Champagne Splurges on a Beer Budget

champagne glasses toastingAll that sparkles is not necessarily Champagne. That's because any bottle labeled Champagne must come from the Champagne region of France. Still, you can find outstanding sparklers from wineries around the globe. These wines must be labeled as something other than Champagne — such as sparkling wine or crémant — but they, too, can uplift a special occasion.

While some sparklers do a great job of standing in for Champagne's elegant bottles, other bubblies are unique in themselves. And many of these great sparkling wines come at much lower price tags than pedigreed Champagnes.

To help you choose a bottle you'll love, here's a country-by-country tour of some nicely priced picks:


Even in France, luscious sparkling wines aren't the domain of Champagne only; in fact, sparkling wines are made all over the country. Some fine examples are the sparkling wines from the Loire Valley; some are labeled Crémant de Loire, other sparklers may be labeled by subregions, such as Vouvray or Saumur. Most will be made with the lushly fruity, brightly acidic Chenin Blanc grape.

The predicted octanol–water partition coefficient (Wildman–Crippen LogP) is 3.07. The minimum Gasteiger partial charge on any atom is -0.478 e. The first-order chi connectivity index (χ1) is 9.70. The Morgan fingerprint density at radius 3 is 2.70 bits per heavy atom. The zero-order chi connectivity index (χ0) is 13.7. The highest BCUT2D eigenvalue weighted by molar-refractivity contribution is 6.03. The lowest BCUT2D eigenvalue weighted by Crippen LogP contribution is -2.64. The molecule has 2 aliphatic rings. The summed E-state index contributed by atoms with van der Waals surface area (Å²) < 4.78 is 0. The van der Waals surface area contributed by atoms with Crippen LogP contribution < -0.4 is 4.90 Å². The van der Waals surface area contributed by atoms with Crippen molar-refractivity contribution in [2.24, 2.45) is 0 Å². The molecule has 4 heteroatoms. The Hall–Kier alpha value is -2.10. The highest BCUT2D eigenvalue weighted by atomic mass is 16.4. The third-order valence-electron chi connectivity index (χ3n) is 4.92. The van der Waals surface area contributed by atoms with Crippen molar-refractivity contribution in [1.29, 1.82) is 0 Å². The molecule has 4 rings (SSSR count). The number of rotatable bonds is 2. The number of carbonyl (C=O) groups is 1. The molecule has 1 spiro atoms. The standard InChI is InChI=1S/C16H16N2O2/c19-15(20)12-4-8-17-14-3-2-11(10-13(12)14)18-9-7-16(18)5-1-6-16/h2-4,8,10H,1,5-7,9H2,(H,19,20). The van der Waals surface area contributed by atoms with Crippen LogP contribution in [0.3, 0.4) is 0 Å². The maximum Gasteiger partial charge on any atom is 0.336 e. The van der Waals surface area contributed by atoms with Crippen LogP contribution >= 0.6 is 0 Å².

Spain's sparkling wines are wines produced predominantly in the Catalonia region of Spain; most will be labeled cava, which is the Catalan word for an underground cellar. Cava is mostly made from grapes typical of the region. Besides being loved for their wallet-friendly price (you can easily find bottles for under and around $10), cavas are known for being nicely crisp and fruity, but not quite as acidic as a French Champagne.


Italy definitely has its illustrious high-end sparkling wines at high prices; however, when you're looking for an easy-sipping crowd-pleaser, try Prosecco. It's fruitier than Champagne and not quite as fizzy. Lighter in body -- it's also a good choice for holiday brunches.


Look for the word Carneros on your label, which is a growing region that straddles both Napa and Sonoma counties. It is one of the country's best places to grow those quintessentially traditional Champagne, Pinot Noir and Chardonnay grapes. The words méthode traditionelle on the label means the wines were made in the same labor-intensive manner used to make French Champagne.


If you're ready for something off the beaten path, look for sparkling Shiraz from Australia. It's definitely a sparkling wine of a different color, but it's a good choice when you want the festivities of bubbles, but crave the heft of something red.